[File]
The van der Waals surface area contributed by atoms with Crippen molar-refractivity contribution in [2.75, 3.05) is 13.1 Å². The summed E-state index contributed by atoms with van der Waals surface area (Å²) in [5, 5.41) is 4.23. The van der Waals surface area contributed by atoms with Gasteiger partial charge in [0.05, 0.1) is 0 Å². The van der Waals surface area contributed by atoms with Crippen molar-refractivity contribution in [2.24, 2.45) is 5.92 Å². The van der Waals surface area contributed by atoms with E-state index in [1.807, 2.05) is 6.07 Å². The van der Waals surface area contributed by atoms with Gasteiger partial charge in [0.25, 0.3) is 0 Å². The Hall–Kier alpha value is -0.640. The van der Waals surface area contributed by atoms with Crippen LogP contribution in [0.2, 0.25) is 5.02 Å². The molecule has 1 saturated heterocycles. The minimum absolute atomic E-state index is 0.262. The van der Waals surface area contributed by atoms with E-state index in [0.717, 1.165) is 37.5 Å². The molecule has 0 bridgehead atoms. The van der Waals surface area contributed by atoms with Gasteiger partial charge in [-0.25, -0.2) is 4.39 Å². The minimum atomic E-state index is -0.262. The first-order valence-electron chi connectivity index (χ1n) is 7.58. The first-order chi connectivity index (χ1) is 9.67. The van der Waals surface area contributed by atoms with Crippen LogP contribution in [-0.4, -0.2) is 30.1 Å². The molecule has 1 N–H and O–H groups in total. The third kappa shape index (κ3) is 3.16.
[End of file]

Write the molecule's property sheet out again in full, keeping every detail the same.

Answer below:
The van der Waals surface area contributed by atoms with Crippen molar-refractivity contribution in [2.75, 3.05) is 13.1 Å². The summed E-state index contributed by atoms with van der Waals surface area (Å²) in [5, 5.41) is 4.23. The van der Waals surface area contributed by atoms with Gasteiger partial charge in [0.05, 0.1) is 0 Å². The van der Waals surface area contributed by atoms with Crippen molar-refractivity contribution in [2.24, 2.45) is 5.92 Å². The van der Waals surface area contributed by atoms with E-state index in [1.807, 2.05) is 6.07 Å². The van der Waals surface area contributed by atoms with Gasteiger partial charge in [0.25, 0.3) is 0 Å². The Hall–Kier alpha value is -0.640. The van der Waals surface area contributed by atoms with Crippen LogP contribution in [0.2, 0.25) is 5.02 Å². The molecule has 1 saturated heterocycles. The minimum absolute atomic E-state index is 0.262. The van der Waals surface area contributed by atoms with E-state index in [0.717, 1.165) is 37.5 Å². The molecule has 0 bridgehead atoms. The van der Waals surface area contributed by atoms with Gasteiger partial charge in [-0.25, -0.2) is 4.39 Å². The minimum atomic E-state index is -0.262. The first-order valence-electron chi connectivity index (χ1n) is 7.58. The first-order chi connectivity index (χ1) is 9.67. The van der Waals surface area contributed by atoms with Crippen LogP contribution in [-0.4, -0.2) is 30.1 Å². The molecule has 1 N–H and O–H groups in total. The third kappa shape index (κ3) is 3.16.